Residential treatment may be an appropriate first-line option for young adults who are dependent on opioid drugs - including prescription painkillers and heroin - and may result in higher levels of abstinence than does the outpatient treatment that is currently the standard of care. A study from the Massachusetts General Hospital (MGH) Center for Addiction Services found that a month-long, 12-step-based residential program with strong linkage to community-based follow-up care, enabled almost 30 percent of opioid-dependent participants to remain abstinent a year later. Another recent study found that 83 percent of those who entered an office-based opioid treatment program had dropped out a year later.
"Our results suggest that abstinence-focused, 12-step residential treatment may be able to help young adults recover from opioid addiction through a different pathway than the more typical outpatient approach incorporating buprenorphine/naloxone treatment," says John Kelly, PhD, of the Center for Addiction Medicine in the MGH Department of Psychiatry, senior author of the study that has been published online in the journal Drug and Alcohol Dependence. "It's always good to have different treatment options that may work better for different individuals."
Study corresponding author Zev Schuman-Olivier, MD, adds, "We found that participants who met DSM-IV criteria for opioid dependence seemed to do better during residential treatment than did opioid misusers - those who reported some illicit opioid use in the past 90 days but did not meet dependence criteria. Interestingly, young adults with intermittent opioid misuse are often encouraged to go into residential treatment if they can afford it or it is covered by insurance, while those with opioid dependence often start with office-based buprenorphine/naloxone treatment. Our findings indicate that opioid-dependent young adults might benefit from starting out with residential treatment and then linking up with continuing outpatient care after discharge. In contrast, many non-dependent opioid misusers may not be ready to benefit fully from the time spent in 12-step residential treatment."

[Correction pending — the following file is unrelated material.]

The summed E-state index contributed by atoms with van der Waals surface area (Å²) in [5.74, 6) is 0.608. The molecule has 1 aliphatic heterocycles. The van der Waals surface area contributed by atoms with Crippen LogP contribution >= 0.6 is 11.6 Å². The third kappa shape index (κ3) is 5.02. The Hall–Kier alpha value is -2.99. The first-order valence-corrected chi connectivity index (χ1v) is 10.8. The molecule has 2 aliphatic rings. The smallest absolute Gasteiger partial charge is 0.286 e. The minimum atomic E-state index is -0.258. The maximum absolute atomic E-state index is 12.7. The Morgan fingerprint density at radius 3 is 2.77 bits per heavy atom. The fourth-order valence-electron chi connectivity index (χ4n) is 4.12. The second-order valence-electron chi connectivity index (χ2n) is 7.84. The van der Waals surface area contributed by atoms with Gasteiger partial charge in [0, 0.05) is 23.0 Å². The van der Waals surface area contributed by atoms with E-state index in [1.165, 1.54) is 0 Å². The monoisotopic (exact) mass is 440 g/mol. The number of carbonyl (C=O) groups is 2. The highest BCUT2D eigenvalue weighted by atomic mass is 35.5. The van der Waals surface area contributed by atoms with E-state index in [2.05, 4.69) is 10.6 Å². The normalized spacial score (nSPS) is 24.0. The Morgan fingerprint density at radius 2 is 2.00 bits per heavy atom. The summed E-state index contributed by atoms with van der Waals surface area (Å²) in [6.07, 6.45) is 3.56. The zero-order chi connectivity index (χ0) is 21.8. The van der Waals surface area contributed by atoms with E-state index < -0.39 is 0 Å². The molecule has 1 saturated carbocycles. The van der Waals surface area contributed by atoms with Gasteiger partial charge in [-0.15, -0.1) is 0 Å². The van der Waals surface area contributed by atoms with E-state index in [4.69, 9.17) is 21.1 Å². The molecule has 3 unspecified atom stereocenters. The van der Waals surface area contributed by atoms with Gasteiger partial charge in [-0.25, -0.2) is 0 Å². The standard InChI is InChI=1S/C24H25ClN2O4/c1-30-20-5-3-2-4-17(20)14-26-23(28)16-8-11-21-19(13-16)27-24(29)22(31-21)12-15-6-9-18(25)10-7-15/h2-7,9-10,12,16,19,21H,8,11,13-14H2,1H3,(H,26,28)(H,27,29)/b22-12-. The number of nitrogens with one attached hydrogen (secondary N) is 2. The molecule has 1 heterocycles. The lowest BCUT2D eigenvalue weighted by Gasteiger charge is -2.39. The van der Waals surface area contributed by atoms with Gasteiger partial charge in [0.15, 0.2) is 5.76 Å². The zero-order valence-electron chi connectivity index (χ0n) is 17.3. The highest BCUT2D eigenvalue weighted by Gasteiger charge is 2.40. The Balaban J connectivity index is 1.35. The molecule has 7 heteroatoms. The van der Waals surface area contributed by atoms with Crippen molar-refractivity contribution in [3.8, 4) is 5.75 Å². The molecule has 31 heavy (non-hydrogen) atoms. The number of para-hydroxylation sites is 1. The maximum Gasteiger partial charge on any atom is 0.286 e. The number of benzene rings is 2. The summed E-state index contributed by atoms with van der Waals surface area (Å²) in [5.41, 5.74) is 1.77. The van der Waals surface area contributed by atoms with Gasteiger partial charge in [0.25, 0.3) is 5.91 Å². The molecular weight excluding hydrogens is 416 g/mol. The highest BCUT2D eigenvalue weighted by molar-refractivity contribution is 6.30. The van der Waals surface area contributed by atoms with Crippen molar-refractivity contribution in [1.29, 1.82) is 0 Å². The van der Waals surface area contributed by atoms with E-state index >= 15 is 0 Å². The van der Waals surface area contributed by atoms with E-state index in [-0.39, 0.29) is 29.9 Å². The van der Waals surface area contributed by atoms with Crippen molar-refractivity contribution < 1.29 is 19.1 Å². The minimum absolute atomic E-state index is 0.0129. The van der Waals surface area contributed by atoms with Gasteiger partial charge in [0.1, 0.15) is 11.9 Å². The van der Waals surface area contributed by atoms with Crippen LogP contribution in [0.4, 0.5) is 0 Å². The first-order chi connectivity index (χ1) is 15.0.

The authors note that the significant increase in opioid misuse among young adults ages 18 to 25 led to a 350 percent increase in the numbers admitted to treatment programs from 1998 to 2008, greater than any other age group. Many individuals with opioid dependence - criteria for which include continued use despite substance-related problems, drug tolerance and withdrawal symptoms - have benefited from outpatient treatment using a combination of buprenorphine and naloxone as an opioid replacement. But another study - led by Schuman-Olivier and published earlier this year in the Journal of Substance Abuse Treatment - found outpatient buprenorphine/naloxone treatment to be significantly less effective in opioid-dependent young adults than in older adults. Given those discouraging findings, the current study was designed to investigate whether residential treatment would be a viable alternative.